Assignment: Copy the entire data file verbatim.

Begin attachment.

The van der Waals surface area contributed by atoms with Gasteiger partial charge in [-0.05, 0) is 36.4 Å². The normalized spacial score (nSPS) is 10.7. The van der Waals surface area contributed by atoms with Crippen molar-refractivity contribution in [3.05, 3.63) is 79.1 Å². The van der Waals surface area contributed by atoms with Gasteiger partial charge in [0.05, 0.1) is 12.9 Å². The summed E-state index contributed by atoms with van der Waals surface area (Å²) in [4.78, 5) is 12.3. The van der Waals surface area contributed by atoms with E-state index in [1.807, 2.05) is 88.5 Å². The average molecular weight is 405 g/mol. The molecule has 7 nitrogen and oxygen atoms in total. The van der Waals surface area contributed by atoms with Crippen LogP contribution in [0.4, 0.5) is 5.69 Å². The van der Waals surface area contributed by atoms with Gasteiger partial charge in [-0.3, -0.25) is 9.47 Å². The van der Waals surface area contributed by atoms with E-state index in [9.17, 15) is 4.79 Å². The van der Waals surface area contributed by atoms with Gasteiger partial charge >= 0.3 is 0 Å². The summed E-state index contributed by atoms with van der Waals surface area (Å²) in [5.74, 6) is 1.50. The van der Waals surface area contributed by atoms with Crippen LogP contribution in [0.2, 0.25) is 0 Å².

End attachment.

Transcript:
The van der Waals surface area contributed by atoms with Gasteiger partial charge in [-0.05, 0) is 36.4 Å². The normalized spacial score (nSPS) is 10.7. The van der Waals surface area contributed by atoms with Crippen molar-refractivity contribution in [3.05, 3.63) is 79.1 Å². The van der Waals surface area contributed by atoms with Gasteiger partial charge in [0.05, 0.1) is 12.9 Å². The summed E-state index contributed by atoms with van der Waals surface area (Å²) in [4.78, 5) is 12.3. The van der Waals surface area contributed by atoms with E-state index in [1.807, 2.05) is 88.5 Å². The average molecular weight is 405 g/mol. The molecule has 7 nitrogen and oxygen atoms in total. The van der Waals surface area contributed by atoms with Crippen LogP contribution in [0.4, 0.5) is 5.69 Å². The van der Waals surface area contributed by atoms with Gasteiger partial charge in [-0.3, -0.25) is 9.47 Å². The van der Waals surface area contributed by atoms with E-state index in [9.17, 15) is 4.79 Å². The van der Waals surface area contributed by atoms with Gasteiger partial charge >= 0.3 is 0 Å². The summed E-state index contributed by atoms with van der Waals surface area (Å²) in [5.74, 6) is 1.50. The van der Waals surface area contributed by atoms with Crippen LogP contribution in [0.2, 0.25) is 0 Å².